More boys’ adventures

227. Kidnapped by Robert Louis Stevenson

Newly orphaned David Balfour leaves his quiet Lowland village in Scotland to seek his uncle and his fortune, and discovers that honour, politics and family ties don’t always mean what he thought they would. I rather wish I’d done what Stevenson recommends early in the tale, and had a decent map of Scotland beside me, to trace David and Alan’s travels, but I didn’t, and wasn’t reading a text that might have had one in its endpapers.

Instead, I listened to another newly catalogued Librivox edition, read by one person, who does very well at distinguishing the voices, and gives a pretty disclaimer at the very beginning as to being American and thus not having perfection in his various Scots accents.

In any case, I was greatly intrigued by the descriptions of the Highlanders still hiding leaders, arms and papers after the ’45, and the exposure of a Whiggish Lowland boy thrown upon them after being betrayed further South.

I especially like how real David is. He gets exhausted, and snappish, and ungrateful, as well as being able to push himself further than he thought he could. He gets ill from hardship and speaks his mind even when he knows it’s ridiculous to do so, and that he could obtain the same result at less cost by keeping quiet. He can compromise, and allow time to run its course. Alan is a rather larger than life character, but he has his faults and his justifications just the same. I was a little surprised at just where the tale ended, but if abrupt it was clear, so that isn’t a major complaint.

And, of course, in the back of my mind I was thinking of the overlapping time and place with some of the Gabaldon books, as well as histories of the period I have read and am reading.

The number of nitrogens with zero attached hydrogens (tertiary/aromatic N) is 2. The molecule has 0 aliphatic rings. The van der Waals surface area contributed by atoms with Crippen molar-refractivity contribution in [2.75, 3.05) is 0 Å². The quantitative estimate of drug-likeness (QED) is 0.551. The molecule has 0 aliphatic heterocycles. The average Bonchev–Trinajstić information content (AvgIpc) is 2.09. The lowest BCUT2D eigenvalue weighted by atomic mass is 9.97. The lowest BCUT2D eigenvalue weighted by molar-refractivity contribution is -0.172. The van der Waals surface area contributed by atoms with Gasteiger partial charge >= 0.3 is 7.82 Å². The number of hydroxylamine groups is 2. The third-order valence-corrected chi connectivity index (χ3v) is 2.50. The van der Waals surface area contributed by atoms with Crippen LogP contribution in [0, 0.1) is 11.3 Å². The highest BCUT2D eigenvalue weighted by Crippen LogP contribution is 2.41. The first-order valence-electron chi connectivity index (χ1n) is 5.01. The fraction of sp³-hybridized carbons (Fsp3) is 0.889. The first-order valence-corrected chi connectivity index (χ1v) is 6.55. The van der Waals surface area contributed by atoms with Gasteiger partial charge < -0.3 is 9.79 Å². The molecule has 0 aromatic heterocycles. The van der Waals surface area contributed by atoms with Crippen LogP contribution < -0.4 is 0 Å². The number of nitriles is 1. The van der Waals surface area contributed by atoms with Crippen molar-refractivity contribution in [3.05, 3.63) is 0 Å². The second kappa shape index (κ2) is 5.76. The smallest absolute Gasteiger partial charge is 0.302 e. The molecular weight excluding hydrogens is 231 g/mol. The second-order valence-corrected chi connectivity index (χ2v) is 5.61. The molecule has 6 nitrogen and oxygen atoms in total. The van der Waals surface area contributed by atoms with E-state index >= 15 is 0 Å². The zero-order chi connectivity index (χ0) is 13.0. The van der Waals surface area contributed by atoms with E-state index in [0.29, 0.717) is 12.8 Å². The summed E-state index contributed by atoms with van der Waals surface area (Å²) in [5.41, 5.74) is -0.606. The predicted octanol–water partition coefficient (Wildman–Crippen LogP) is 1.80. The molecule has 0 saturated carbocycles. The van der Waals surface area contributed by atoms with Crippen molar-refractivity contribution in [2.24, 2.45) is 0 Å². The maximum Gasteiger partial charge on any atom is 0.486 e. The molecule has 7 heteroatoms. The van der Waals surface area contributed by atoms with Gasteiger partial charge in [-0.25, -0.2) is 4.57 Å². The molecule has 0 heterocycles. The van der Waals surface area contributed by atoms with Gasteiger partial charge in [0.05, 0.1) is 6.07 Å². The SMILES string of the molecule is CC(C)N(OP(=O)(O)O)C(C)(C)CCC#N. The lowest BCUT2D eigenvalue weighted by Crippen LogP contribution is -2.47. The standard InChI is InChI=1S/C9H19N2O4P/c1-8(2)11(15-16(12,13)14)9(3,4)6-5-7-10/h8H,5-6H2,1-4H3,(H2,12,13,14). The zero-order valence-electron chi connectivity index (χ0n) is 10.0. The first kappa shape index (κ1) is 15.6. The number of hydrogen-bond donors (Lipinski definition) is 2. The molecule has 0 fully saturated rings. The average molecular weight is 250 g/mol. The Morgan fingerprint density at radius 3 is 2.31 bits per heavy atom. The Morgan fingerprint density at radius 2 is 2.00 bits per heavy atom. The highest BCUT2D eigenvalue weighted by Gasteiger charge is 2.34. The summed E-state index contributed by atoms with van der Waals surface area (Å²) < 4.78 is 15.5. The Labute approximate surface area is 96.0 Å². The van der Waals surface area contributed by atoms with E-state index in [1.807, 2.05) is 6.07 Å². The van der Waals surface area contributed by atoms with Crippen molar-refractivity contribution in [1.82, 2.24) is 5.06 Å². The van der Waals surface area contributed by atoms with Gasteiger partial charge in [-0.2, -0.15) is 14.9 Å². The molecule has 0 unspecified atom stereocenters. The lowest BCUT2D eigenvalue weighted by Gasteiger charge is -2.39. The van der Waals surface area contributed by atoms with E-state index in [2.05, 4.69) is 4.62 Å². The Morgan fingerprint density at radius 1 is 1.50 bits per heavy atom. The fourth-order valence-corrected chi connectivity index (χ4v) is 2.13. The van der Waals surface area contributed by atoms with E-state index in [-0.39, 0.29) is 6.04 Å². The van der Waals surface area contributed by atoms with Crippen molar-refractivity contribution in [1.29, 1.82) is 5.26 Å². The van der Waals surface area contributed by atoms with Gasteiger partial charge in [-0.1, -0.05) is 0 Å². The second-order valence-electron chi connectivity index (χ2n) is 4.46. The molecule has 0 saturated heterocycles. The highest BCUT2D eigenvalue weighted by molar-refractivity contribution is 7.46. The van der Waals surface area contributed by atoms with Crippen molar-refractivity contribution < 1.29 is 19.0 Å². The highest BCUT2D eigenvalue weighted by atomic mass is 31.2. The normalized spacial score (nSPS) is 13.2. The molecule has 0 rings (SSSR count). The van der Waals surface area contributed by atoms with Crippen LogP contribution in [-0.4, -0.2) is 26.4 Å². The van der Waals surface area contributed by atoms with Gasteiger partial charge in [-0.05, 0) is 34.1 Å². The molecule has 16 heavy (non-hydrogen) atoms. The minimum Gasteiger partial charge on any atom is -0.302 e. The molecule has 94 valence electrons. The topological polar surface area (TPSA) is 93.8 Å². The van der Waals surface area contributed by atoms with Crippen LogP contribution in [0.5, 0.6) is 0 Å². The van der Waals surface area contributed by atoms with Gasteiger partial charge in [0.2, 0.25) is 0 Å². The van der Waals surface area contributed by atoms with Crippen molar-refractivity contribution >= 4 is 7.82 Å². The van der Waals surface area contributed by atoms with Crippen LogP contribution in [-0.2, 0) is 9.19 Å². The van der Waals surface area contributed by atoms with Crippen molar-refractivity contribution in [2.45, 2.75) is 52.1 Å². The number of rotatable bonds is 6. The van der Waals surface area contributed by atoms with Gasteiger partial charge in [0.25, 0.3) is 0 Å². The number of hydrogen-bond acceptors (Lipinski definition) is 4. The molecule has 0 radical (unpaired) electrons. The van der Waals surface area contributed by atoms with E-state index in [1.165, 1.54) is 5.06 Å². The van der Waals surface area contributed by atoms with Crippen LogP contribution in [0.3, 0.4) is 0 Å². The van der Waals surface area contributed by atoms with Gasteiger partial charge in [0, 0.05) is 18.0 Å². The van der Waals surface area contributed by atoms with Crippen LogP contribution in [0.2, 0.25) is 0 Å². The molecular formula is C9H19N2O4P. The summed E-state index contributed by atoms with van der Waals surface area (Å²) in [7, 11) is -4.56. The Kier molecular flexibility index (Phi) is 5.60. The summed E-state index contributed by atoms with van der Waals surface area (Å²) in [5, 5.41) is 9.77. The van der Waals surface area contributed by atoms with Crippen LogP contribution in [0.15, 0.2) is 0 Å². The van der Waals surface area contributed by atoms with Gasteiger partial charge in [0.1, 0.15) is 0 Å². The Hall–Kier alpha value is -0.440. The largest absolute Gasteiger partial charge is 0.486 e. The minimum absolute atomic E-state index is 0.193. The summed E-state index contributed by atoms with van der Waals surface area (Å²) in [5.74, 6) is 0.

228. The Swoop! by P. G. Wodehouse

Again a new Librivox tale, and a Wodehouse story I didn’t know about. It made me smirk and giggle a good few times, if not quite guffaw, but that might be to do with the fact that it’s decidedly unPC and generally of its time (1909), rather than for all time. Apparently invasion stories decrying the vulnerability of Britain (here England) and the unreadiness of her armed forces for war were all the rage, and Wodehouse seems to enjoy his satire by giving the Boy Scouts as the last useful defence force. (Although the general indifference and desire to keep normal life going of the great British public has its share in sending the multiple invaders running for home.)

Niccolo Rising chapter 7: do I have to do more to show you why I love Dunnett’s voice and characters than to quote the beginning of the chapter?

Marian de Charetty … placed [Claes] under house arrest, and did the same for her breezy son Felix. She did not think, unfortunately, of restraining her mercenary captain Astorre, whom she considered an adult.

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